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Pediatric central venous access devices: nursing interventions

Authors Duffy EA, Nelson KN

Received 16 August 2016

Accepted for publication 10 November 2016

Published 19 May 2017 Volume 2017:7 Pages 51—56

DOI https://doi.org/10.2147/NRR.S101633

Checked for plagiarism Yes

Review by Single-blind

Peer reviewers approved by Dr Lucy Goodman

Peer reviewer comments 2

Editor who approved publication: Dr Cindy Hudson

Elizabeth A Duffy, Kathryn N Nelson

Department of Health Behavior and Biological Sciences, The University of Michigan School of Nursing, Ann Arbor, MI, USA

Abstract: A central venous catheter (CVC) is an indwelling catheter that provides permanent or temporary stable venous access for both acute and chronically ill pediatric patients. These catheters provide stable venous access that can be used for a variety of medical purposes including drawing blood, hemodynamic monitoring, infusion of intravenous medications, infusion of intravenous fluids, chemotherapy, blood products, and parenteral nutrition. Each day, nurses access and care for CVCs in infants, children, and adolescents; the precision of this care can prevent life-threatening complications. The purpose of this review and the case study is to highlight the importance and components of evidence-based nursing practice in pediatric CVC care. A historical perspective of CVC care is provided in conjunction with current national initiatives to improve patient outcomes for children with CVCs. Infection prevention, clinical practice guidelines, quality improvement, and evidence-based care bundles are discussed.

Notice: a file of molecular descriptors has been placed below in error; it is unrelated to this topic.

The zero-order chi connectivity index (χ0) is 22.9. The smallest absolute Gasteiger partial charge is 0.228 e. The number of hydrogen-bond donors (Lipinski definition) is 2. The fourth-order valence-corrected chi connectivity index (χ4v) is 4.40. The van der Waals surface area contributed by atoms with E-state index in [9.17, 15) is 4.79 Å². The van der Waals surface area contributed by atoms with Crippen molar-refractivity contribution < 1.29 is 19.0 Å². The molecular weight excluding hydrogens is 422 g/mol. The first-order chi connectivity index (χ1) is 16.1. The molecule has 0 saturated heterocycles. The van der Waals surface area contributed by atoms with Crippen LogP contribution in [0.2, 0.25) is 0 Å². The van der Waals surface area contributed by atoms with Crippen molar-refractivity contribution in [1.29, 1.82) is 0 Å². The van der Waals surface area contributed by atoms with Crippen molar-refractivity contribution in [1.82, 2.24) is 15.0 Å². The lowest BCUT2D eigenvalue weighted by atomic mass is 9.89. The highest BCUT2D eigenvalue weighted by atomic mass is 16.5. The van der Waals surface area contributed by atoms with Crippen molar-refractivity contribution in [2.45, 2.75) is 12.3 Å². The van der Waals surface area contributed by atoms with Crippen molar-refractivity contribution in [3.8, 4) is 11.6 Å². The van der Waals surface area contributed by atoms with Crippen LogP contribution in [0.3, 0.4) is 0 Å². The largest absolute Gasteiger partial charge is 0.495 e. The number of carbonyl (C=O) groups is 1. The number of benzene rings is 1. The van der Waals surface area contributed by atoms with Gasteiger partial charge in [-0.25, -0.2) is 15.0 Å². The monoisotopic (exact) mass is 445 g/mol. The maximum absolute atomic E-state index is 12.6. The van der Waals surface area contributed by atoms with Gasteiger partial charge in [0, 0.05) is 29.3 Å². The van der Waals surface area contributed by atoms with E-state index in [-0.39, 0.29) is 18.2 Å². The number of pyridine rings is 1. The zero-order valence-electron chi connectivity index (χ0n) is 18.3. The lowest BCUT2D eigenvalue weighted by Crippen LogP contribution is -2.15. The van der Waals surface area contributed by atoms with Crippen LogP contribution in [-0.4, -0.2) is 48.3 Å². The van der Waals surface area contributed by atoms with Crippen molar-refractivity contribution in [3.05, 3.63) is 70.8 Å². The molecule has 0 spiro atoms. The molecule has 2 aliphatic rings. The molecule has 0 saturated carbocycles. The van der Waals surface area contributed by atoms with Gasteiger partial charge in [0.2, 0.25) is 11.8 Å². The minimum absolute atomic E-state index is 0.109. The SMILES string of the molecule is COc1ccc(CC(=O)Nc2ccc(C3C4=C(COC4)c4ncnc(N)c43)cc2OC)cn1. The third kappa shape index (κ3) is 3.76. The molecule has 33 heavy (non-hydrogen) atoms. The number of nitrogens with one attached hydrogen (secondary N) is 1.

Keywords: pediatric nursing, central venous catheters, central line-associated bloodstream infection, care bundles, pediatric case study
 

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